Sunday 18 December 2011

The Girl with the Dragon Tattoo review

The Girl with the Dragon Tattoo (18, 158 mins)
Director: David Fincher
★ ★ ★ ☆ ☆

Though it would be nice to think that this English language remake of the hit Swedish thriller has been made for any reason other than financial, with over 60 million books sold there’s a very sizable audience out there of people who couldn’t be bothered to read subtitles when the original trilogy was released in cinemas last year, so that plainly isn’t the case.

The basics are identical, so it’s in the details that the justification of whether or not this ought to exist lies. The addition of demented title credits that play out like an oil-slicked Bond sequence to a cover of Led Zeppelin’s Immigrant Song is an interesting start.

It even retains the Swedish setting, which throws up the daft situation of having Swedish characters being played by Americans, Canadians, Swedes and Brits, speaking to each other in English with Swedish accents, expect star Daniel Craig, who more or less stays English.

Craig plays Mikael Blomkvist, a journalist for the acclaimed Millennium magazine (which lent its name to the title of Stieg Larsson’s original trilogy of books), who is tasked by an elderly, and very wealthy, businessman (Christopher Plummer) to look into the mystery surrounding his niece, who was murdered on the family’s private island 40 years before.

He believes someone in the family killed her but no one has ever been convicted, and he would like one more investigation of the events while he’s still around. But Blomkvist was only hired after a report by investigator and computer hacker Lisbeth Salander (Rooney Mara) confirmed he was right for the job.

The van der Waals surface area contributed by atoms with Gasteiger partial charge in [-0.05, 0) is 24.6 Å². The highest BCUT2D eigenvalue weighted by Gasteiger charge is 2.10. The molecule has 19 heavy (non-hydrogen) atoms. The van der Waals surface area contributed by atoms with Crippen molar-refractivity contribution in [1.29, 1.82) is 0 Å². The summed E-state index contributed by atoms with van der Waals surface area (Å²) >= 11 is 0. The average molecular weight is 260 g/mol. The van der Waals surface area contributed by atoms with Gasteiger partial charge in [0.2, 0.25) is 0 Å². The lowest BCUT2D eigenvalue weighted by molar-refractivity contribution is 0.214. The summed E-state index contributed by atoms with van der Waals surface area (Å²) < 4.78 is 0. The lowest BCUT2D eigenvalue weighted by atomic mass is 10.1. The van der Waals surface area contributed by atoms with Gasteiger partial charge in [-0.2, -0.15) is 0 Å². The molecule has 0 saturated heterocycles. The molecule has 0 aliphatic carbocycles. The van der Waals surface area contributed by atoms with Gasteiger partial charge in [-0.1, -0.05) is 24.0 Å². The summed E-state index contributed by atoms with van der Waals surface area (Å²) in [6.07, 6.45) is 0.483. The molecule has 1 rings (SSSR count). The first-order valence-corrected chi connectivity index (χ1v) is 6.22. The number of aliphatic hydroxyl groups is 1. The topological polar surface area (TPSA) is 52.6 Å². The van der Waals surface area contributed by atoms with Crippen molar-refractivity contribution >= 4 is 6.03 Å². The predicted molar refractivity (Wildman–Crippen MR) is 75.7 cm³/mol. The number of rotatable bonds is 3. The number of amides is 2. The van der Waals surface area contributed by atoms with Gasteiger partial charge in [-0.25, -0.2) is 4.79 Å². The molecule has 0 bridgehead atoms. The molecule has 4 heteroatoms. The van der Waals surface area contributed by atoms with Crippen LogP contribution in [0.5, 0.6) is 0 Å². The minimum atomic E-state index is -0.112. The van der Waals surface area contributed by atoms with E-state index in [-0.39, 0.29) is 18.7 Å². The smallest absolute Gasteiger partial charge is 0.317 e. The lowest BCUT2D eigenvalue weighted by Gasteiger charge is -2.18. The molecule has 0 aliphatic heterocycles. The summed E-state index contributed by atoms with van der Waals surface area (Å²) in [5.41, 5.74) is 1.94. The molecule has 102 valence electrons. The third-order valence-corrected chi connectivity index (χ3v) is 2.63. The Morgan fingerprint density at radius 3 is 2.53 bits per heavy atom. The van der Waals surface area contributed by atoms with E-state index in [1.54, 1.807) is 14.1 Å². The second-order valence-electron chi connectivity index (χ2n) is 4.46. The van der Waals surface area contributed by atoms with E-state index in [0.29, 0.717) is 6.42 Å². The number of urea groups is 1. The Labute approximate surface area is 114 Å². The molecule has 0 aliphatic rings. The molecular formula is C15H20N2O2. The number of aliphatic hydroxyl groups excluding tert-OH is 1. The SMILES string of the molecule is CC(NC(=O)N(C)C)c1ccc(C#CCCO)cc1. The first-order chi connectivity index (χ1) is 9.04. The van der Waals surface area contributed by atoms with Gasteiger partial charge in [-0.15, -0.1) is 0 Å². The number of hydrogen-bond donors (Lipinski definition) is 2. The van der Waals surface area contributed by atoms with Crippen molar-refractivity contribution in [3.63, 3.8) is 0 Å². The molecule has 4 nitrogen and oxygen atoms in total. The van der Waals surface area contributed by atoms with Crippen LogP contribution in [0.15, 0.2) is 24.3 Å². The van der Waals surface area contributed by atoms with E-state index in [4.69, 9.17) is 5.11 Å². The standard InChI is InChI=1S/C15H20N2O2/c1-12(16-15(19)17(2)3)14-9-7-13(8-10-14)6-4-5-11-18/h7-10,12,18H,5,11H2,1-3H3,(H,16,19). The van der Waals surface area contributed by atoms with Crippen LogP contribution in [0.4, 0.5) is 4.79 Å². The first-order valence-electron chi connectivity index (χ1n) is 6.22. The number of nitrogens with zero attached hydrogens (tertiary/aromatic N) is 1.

Lisbeth has her own problems; with her guardian gravely ill and her finances held in trust, she is brutally assaulted by the man controlling her money. By the time she and Mikael come together, with Lisbeth as his research assistant, we know exactly what she’s capable of.

Like the Swedish version, it’s all about the sensational character of Salander, an avenging punk angel brought to life in a startling performance by the relatively unknown Mara. Craig, so often solid but boring, is very good too, straight talking but not physically intimidating or able, which lends him some vulnerability.

A quietly insistent score twists the tension of what is, in the main, a talky affair, as Mikael interviews a sprawling collection of shady family members on the search for clues. As he does so, it takes on the dimensions of a classic murder mystery, full of files, photos and puzzle solving, ground that director David Fincher has been over before in his meticulous Zodiac.

It gets its point across without hanging about, though you could also never accuse it of rattling along, not with that running time. Yet it’s never dry or dull, done with enough grit and visual style to ensure it holds the attention. It’s on a more ambitious scale than its forebear, and though a little less scuzzily graphic than first time round, no punches are pulled.

In the credit column is a streamlining of all the Millennium shenanigans, meaning we don’t have to sit through a lot of office politics or the fact that Mikael is due to go to prison. But like the original film, it’s guilty of trundling on way too long once it seems to have peaked, and there’s also a curious switch in the timeline in the latter stages that dampens the impact of Lisbeth’s characterisation.